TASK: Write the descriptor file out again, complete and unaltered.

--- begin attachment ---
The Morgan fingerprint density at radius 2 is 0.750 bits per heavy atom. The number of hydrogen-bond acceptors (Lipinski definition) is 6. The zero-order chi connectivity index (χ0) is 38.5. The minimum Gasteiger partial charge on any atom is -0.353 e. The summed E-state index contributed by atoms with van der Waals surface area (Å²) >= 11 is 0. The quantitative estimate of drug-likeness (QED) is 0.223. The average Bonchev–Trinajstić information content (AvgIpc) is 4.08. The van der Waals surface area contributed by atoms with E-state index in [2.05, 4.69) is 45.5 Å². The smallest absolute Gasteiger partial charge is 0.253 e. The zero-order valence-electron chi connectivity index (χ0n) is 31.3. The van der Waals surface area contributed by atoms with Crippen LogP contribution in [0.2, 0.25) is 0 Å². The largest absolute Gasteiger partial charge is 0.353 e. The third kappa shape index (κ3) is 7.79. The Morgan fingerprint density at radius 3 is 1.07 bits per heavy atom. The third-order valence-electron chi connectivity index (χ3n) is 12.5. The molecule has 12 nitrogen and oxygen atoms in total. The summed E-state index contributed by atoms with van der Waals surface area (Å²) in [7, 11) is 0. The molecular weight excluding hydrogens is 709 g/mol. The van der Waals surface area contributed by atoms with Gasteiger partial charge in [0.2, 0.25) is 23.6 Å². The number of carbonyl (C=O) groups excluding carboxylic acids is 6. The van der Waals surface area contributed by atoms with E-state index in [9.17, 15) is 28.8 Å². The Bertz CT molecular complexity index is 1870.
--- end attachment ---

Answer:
The Morgan fingerprint density at radius 2 is 0.750 bits per heavy atom. The number of hydrogen-bond acceptors (Lipinski definition) is 6. The zero-order chi connectivity index (χ0) is 38.5. The minimum Gasteiger partial charge on any atom is -0.353 e. The summed E-state index contributed by atoms with van der Waals surface area (Å²) >= 11 is 0. The quantitative estimate of drug-likeness (QED) is 0.223. The average Bonchev–Trinajstić information content (AvgIpc) is 4.08. The van der Waals surface area contributed by atoms with E-state index in [2.05, 4.69) is 45.5 Å². The smallest absolute Gasteiger partial charge is 0.253 e. The zero-order valence-electron chi connectivity index (χ0n) is 31.3. The van der Waals surface area contributed by atoms with Crippen LogP contribution in [0.2, 0.25) is 0 Å². The largest absolute Gasteiger partial charge is 0.353 e. The third kappa shape index (κ3) is 7.79. The Morgan fingerprint density at radius 3 is 1.07 bits per heavy atom. The third-order valence-electron chi connectivity index (χ3n) is 12.5. The molecule has 12 nitrogen and oxygen atoms in total. The summed E-state index contributed by atoms with van der Waals surface area (Å²) in [7, 11) is 0. The molecular weight excluding hydrogens is 709 g/mol. The van der Waals surface area contributed by atoms with Gasteiger partial charge in [0.2, 0.25) is 23.6 Å². The number of carbonyl (C=O) groups excluding carboxylic acids is 6. The van der Waals surface area contributed by atoms with E-state index in [9.17, 15) is 28.8 Å². The Bertz CT molecular complexity index is 1870.